The impact of the Resource Management Act on the “housing and construction” components of the Consumer Price Index

Owen McShane (historic), Uncategorized

EXECUTIVE SUMMARY

Auckland has recently experienced a property boom, especially in the residential market. This
boom has been driven by an increase in demand which has led to a rapid and significant
increase in housing prices. Changes in housing group prices are a significant component of
the Consumer Price Index (the CPI) at 19.5 percent, just ahead of the whole food group at
17.8 percent. For the two quarters preceding July 1996, the housing group made the largest
contribution to the underlying rate of inflation (0.60 percentage points). New housing costs,
which are a subset of the housing group, contributed 0.38 percentage points to underlying
inflation over the same period.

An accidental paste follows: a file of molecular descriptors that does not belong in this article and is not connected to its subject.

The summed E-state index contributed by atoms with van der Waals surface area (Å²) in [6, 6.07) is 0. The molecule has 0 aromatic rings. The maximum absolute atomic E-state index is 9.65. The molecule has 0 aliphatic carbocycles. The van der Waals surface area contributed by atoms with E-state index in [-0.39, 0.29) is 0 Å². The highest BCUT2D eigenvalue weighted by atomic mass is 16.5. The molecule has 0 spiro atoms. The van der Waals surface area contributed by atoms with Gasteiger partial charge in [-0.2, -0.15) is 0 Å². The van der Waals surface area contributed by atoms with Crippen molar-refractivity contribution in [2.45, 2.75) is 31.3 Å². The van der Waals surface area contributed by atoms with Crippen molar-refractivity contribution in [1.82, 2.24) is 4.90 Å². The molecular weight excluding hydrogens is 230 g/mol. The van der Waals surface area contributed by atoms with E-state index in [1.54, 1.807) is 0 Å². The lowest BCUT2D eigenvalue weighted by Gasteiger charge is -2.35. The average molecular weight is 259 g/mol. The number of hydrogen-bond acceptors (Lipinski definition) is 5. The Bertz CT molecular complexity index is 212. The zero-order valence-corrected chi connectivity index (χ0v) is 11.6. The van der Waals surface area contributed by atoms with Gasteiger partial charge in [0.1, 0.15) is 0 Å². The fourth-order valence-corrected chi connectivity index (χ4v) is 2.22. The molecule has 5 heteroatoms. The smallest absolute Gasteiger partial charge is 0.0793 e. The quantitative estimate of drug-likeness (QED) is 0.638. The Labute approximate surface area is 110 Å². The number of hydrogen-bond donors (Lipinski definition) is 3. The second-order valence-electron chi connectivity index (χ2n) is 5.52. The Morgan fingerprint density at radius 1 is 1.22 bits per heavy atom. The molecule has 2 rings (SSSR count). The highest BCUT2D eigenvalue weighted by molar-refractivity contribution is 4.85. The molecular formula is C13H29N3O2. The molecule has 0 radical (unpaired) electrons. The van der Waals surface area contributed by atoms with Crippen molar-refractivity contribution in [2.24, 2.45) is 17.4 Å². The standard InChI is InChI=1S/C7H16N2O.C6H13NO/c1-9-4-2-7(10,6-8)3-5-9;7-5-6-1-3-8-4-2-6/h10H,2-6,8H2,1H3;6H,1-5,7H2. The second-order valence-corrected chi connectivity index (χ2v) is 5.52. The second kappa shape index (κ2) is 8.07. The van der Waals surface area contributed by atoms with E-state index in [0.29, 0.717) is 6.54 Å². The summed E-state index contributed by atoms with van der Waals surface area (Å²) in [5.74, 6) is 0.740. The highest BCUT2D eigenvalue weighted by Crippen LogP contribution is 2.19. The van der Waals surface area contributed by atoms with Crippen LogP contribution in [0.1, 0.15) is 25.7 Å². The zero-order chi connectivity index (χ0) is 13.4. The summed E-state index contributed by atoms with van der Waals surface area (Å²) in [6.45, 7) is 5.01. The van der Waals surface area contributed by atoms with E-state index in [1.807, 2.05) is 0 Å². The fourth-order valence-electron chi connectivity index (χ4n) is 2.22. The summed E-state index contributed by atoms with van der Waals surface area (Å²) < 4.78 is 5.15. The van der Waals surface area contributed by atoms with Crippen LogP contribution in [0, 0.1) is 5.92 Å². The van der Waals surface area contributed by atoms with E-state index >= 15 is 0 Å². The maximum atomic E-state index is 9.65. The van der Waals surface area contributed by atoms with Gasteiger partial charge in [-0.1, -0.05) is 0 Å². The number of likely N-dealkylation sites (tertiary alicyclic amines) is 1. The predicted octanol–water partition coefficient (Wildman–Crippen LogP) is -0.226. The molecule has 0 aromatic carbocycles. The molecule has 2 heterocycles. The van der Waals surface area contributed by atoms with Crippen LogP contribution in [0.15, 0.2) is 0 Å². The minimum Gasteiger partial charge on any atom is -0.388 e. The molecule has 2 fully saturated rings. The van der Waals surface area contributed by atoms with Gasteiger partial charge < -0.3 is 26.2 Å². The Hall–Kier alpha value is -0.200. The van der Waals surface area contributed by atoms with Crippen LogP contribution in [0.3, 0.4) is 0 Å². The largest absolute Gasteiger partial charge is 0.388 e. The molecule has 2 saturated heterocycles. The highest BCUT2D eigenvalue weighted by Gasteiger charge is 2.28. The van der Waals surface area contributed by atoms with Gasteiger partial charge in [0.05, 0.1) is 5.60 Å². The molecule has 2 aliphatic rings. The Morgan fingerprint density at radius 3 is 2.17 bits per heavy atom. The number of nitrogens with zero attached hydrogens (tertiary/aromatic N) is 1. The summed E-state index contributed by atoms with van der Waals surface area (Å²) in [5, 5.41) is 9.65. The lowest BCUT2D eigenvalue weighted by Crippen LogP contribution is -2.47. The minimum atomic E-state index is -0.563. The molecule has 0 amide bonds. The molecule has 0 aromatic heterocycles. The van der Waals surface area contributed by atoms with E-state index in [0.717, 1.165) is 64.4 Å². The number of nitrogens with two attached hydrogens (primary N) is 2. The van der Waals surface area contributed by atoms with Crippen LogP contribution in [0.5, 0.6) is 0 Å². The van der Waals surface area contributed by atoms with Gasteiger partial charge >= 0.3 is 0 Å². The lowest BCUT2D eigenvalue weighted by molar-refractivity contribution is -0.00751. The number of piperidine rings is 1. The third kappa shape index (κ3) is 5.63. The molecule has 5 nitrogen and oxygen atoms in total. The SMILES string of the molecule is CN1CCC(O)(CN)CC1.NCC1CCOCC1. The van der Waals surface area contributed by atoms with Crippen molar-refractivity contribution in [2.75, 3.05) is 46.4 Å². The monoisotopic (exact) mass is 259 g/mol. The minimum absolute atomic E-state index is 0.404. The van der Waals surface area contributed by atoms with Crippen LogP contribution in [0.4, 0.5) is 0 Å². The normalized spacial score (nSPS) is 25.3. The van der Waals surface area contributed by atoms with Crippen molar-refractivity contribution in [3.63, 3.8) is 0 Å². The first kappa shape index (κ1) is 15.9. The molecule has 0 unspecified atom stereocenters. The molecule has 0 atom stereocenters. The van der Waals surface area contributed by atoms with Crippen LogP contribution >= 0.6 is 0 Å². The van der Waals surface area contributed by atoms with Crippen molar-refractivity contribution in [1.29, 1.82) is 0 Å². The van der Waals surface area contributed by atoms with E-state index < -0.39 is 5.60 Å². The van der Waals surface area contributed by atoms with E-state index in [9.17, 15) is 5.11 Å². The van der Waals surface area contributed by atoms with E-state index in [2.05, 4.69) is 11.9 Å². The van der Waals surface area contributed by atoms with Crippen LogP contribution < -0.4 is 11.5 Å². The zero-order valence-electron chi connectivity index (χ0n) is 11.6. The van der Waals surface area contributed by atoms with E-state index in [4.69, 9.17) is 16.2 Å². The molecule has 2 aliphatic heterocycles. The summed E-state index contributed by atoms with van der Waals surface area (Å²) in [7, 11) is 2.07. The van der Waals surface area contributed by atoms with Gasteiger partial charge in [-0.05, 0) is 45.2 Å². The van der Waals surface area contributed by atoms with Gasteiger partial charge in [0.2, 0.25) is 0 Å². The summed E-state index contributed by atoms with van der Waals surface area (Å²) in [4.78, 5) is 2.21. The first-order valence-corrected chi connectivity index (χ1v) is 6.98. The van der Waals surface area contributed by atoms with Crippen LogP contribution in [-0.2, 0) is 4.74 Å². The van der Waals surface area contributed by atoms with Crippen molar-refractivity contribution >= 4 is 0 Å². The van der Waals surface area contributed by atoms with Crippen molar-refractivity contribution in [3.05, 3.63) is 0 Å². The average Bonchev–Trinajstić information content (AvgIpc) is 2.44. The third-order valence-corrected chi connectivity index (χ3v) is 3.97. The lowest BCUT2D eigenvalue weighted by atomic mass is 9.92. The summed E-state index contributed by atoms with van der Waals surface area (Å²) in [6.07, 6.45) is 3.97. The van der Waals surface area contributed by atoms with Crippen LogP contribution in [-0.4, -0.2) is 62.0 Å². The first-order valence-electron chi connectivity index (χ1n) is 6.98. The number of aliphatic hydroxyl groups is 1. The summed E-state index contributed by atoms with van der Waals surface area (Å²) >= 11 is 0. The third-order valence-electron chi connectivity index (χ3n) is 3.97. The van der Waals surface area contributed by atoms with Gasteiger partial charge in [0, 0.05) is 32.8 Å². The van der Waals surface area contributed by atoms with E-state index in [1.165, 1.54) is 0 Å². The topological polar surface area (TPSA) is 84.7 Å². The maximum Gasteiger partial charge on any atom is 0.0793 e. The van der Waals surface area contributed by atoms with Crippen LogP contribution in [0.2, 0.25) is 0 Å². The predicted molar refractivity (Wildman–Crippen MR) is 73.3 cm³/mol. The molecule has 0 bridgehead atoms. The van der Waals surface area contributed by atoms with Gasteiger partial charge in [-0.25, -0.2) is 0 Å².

This report examines the supply side of the residential property market in the Auckland
region and attempts to establish whether this recent increase in prices represents a single ‘one-off’
aberration, or whether any and every future increase in demand will lead to similar price
increases and hence another round of inflation followed by an anti-inflationary response from
the Reserve Bank. In particular the report examines the impact of the Resource Management
Act and its implementation on the residential property market in the Auckland Region.

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